High Court to state: Broaden plan to defend southern Beduins, report back within 60 days

State: Ruling recognized positive moves by state

An IDF Beduin tracker on patrol. Unlike other minorities that serve in the army, for Beduin, service is on a volunteer basis. (photo credit: IDF SPOKESMAN’S UNIT)
An IDF Beduin tracker on patrol. Unlike other minorities that serve in the army, for Beduin, service is on a volunteer basis.
(photo credit: IDF SPOKESMAN’S UNIT)
The High Court of Justice suggested to the state on Monday that it broaden its plans for defending southern Beduin from rocket attacks.
The state should place more bomb shelters near key public locations such as schools and other public buildings, and report back on the issue within 60 days, the court said.
These suggestions came after the state – in what the Association for Civil Rights in Israel is calling a “historic first” – announced at the Monday hearing that it was willing in principle to place bomb shelters in Beduin villages in the South, including some that are not legally recognized.
ACRI took credit on Monday for the state’s willingness to add bomb shelters and the High Court’s more specific push to do so in key areas; the NGO had filed a petition to that effect during the 2014 Gaza war, after some Beduin civilians were killed by Hamas rockets in areas with no bomb shelters.
A press release by the NGO said that “until this time, Beduin citizens residing in these villages have had no safe place to hide from rocket attacks.”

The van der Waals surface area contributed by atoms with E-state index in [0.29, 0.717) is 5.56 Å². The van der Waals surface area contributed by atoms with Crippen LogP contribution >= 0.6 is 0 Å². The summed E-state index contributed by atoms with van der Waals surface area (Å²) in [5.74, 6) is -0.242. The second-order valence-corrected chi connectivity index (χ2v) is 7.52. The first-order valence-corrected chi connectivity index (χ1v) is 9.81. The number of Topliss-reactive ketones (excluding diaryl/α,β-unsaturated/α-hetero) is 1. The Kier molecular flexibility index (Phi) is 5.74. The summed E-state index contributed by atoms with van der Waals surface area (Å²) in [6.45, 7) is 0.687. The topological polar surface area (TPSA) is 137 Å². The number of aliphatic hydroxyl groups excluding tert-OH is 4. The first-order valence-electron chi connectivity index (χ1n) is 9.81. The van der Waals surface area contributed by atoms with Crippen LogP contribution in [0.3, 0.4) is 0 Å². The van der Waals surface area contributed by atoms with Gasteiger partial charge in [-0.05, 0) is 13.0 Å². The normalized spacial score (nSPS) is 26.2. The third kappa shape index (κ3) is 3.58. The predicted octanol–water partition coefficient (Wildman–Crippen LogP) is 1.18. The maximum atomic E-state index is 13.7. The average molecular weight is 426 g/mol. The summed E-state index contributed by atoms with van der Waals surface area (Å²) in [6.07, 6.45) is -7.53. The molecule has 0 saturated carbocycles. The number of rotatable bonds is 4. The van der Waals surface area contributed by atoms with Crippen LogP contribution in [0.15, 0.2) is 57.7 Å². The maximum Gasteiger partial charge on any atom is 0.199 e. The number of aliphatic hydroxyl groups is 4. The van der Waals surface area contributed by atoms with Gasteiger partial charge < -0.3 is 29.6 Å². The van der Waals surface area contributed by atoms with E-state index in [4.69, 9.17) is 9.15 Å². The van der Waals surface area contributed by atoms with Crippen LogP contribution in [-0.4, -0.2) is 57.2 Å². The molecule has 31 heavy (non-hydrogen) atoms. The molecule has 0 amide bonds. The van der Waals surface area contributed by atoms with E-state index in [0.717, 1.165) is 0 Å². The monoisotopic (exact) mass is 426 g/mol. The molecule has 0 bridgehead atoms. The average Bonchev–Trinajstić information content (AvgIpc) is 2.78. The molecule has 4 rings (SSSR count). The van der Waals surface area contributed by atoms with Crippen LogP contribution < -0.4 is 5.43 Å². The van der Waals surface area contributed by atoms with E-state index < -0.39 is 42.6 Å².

ACRI recalled that the state and the High Court had initially rejected the petition.
The petitioners were Omar al-Wakili, the uncle of Maram and Asil Wakili – 11 and 13 years old respectively – who were wounded after a rocket fell on their village.
Two days after the petition was filed, 32-year-old Auda al-Wadj was killed in a rocket explosion that wounded five members of his family, including a newborn infant, said ACRI.
The NGO said that its petition defended the right to life and physical integrity and demanded that the state defend all of its citizens equally.
It deals with 46 villages, 35 of which the state does not recognize.
The court said Monday that the state had a duty to distribute resources equally among the population – a statement that ACRI said paved the way for “a judicial recommendation that could save lives.”
Responding to the High Court interim decision, ACRI attorney Nisreen Alyan declared that “the state has so far reneged on its obligation to supply quality protective measures to village residents.
Hopefully it will use this period to formulate sufficient protective solutions for the 100,000 Beduin citizens who are still living under threat of rocket fire, and who have no places to run or hide.”
The Justice Ministry responded to the ruling, saying that the state’s and the High Court’s initial rejection of the 2014 petition had been based on security experts’ evaluation of limited resources for defending the home front. The assessment at the time, the ministry said, was that many areas considered more vulnerable than the Beduin villages were still undefended.
The ministry added that despite the High Court’s rejecting the immediate request to install bomb shelters, the state, at the court’s request, had undertaken a longer-term review of the possibility of installing bomb shelters in the Beduin villages.
That review concluded in May.
Furthermore, the Justice Ministry said, the High Court’s ruling essentially validated the extensive work the state had already done on the issue, such as integrating the villages into the Iron Dome defense system’s protected space, and launching an educational campaign to better prepare the villagers for safety measures.
It added that it was weighing the court’s additional suggestions.